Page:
I don’t even remember the first time someone took my photograph. I was hardly one year old, and by looking at that photograph now, I am sure that I might have enjoyed the whole session, looking at my dad and smiling at him non-stop. But growing up, I didn’t have much inclination towards camera, and always felt a bit too embarrassed whenever someone took my photo. I couldn’t stand to have my photograph taken, and used to find some really ridiculous measures to avoid it, like crying loudly in public. Call it inferiority complex or lack of confidence, I don’t mind the way you may define my behaviour, but I always used to get literally frozen, the moment I see a camera in front of me, and have broken down to tears on many occasions, in order to avoid photographers, especially in parties and wedding functions. I still remember the day my mom’ sister got married. I think I was about five or six years old then. After a lot of vain efforts, the photographer approached my dad, to help him get a few pictures of mine. Perhaps, he felt that I may happily smile when my dad is around, but I proved him wrong, and cried non-stop for about an hour, and finally, my dad was literally forced to take me out of the venue for some time, in order to pacify me and make me come back to ‘sense’.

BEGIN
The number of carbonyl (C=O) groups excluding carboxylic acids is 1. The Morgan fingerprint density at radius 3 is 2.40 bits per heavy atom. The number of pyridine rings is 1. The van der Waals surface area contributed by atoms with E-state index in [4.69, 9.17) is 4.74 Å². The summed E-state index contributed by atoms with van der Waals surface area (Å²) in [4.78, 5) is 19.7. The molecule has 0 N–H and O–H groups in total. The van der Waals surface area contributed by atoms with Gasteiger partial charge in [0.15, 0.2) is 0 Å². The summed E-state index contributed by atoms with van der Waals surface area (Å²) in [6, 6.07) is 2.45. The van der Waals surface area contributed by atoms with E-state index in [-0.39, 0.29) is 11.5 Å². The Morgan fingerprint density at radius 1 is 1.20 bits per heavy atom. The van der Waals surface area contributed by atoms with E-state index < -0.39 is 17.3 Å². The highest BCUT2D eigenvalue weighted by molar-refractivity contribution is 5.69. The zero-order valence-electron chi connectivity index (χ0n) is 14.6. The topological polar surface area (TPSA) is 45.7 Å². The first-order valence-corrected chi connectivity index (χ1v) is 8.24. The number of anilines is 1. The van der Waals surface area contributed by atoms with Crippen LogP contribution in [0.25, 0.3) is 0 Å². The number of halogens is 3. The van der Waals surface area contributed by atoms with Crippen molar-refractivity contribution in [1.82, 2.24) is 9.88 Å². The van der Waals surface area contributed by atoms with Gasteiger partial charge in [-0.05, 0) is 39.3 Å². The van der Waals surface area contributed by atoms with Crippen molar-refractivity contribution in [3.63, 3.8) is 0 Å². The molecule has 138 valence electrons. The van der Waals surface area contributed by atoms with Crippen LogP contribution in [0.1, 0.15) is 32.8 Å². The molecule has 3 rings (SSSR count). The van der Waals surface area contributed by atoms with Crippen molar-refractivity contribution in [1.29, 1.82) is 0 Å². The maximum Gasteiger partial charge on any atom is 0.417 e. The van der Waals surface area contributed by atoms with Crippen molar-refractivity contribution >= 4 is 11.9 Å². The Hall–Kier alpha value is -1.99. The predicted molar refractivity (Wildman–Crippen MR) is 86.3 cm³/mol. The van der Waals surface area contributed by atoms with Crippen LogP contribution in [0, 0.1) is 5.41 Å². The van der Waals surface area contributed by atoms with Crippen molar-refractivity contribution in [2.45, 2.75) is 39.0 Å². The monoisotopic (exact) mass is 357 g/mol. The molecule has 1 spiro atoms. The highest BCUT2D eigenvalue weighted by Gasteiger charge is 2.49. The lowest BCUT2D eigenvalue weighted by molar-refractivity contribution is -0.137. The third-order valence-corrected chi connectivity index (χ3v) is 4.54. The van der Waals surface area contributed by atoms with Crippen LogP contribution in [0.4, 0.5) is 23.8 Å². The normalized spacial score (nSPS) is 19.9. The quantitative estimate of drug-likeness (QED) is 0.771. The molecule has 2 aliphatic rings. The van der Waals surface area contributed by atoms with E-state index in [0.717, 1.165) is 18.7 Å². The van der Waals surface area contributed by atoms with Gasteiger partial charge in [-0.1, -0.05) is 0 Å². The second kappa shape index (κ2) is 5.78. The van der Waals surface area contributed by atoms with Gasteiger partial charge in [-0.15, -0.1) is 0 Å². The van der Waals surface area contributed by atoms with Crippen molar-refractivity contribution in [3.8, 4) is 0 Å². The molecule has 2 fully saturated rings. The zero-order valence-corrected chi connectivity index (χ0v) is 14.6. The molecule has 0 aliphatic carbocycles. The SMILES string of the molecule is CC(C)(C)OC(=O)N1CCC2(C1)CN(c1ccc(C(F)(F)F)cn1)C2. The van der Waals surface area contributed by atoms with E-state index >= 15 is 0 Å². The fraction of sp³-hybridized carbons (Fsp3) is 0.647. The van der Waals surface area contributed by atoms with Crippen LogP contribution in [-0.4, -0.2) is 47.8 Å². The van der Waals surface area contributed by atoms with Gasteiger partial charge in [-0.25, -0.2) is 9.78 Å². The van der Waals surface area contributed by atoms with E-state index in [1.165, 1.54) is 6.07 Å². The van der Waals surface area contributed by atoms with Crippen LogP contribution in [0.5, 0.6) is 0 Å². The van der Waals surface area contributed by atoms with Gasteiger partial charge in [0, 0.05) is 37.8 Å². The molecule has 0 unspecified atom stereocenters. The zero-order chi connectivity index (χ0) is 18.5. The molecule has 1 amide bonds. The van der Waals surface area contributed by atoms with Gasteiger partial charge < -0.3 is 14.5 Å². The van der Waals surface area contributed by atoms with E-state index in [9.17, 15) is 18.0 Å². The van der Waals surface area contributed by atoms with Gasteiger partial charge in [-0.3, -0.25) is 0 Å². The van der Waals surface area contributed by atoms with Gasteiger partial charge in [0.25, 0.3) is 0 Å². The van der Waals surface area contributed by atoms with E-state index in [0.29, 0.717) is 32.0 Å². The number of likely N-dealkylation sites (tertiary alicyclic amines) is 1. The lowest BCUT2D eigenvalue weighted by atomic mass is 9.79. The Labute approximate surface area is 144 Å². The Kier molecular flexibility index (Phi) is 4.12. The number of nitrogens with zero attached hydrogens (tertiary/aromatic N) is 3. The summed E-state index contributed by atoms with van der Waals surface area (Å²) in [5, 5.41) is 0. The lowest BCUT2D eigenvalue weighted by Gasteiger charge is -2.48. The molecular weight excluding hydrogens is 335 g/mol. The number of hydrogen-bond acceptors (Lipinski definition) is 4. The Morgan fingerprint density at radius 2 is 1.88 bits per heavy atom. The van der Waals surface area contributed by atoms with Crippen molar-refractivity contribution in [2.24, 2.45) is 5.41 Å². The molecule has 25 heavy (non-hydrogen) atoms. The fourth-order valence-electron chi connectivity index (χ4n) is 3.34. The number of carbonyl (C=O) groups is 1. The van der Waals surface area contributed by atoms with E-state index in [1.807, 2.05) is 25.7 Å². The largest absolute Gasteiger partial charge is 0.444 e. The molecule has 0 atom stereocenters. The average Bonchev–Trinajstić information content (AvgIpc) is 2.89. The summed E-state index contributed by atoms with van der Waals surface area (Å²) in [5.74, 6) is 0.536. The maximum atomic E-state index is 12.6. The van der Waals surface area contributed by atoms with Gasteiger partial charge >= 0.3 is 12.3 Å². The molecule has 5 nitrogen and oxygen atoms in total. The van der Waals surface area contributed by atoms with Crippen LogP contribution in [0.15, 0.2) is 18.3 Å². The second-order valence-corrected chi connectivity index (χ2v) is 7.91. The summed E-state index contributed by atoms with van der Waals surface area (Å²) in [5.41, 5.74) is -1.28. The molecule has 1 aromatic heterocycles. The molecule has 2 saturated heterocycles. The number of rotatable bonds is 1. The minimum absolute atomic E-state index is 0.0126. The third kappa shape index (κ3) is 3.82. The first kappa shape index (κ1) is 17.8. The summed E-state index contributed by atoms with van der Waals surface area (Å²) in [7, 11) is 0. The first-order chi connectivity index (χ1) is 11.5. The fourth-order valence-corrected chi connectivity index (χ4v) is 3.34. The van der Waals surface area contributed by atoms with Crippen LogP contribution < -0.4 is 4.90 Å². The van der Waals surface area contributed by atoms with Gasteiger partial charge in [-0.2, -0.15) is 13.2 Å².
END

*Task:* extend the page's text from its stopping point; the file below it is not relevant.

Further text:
After a few years, there were a few more similar attempts from my family and friends, but I literally freaked out at them, growling & shouting my lungs out, because, I knew very well that I would get ‘paralysed’ seeing a camera in-front of me. I guess those were perhaps the last resolute attempts to click my pictures. I think even my dad gave up since then, and never forced me to be a part any photograph. I felt as if I got rid of a really huge problem that I had for such a long time, because, later on, no one even bothered to call me while clicking pictures, as they knew very well that the ‘worst’ would happen if someone tries to take my photographs. My happiness knew no bounds when I successfully got rid of all the possible chances of getting photographed.
After years of dealing with my ‘fear’, I’ve come a long way from the ‘struggling’ childhood days, and have started ‘loving’ cameras. But looking back, I think I can relate my ’fear’ to some of the random comments about my looks, that I used to hear since childhood. A little girl with curly hair, dark complexion, and full lips, I was often called the ‘Afro’ looking. Did that kill my spirits? Not sure! By now, when all my cousins have lots of pictures from the various stages of their life, very neatly arranged in their album, I hardly have a few, to get a recap of the bygone days. Other than the group photographs of school and college days, which I couldn’t avoid, our album will hardly have a very few photographs of mine, because they were all clicked without my notice. Strange, but true! All thanks to my ‘phobia’!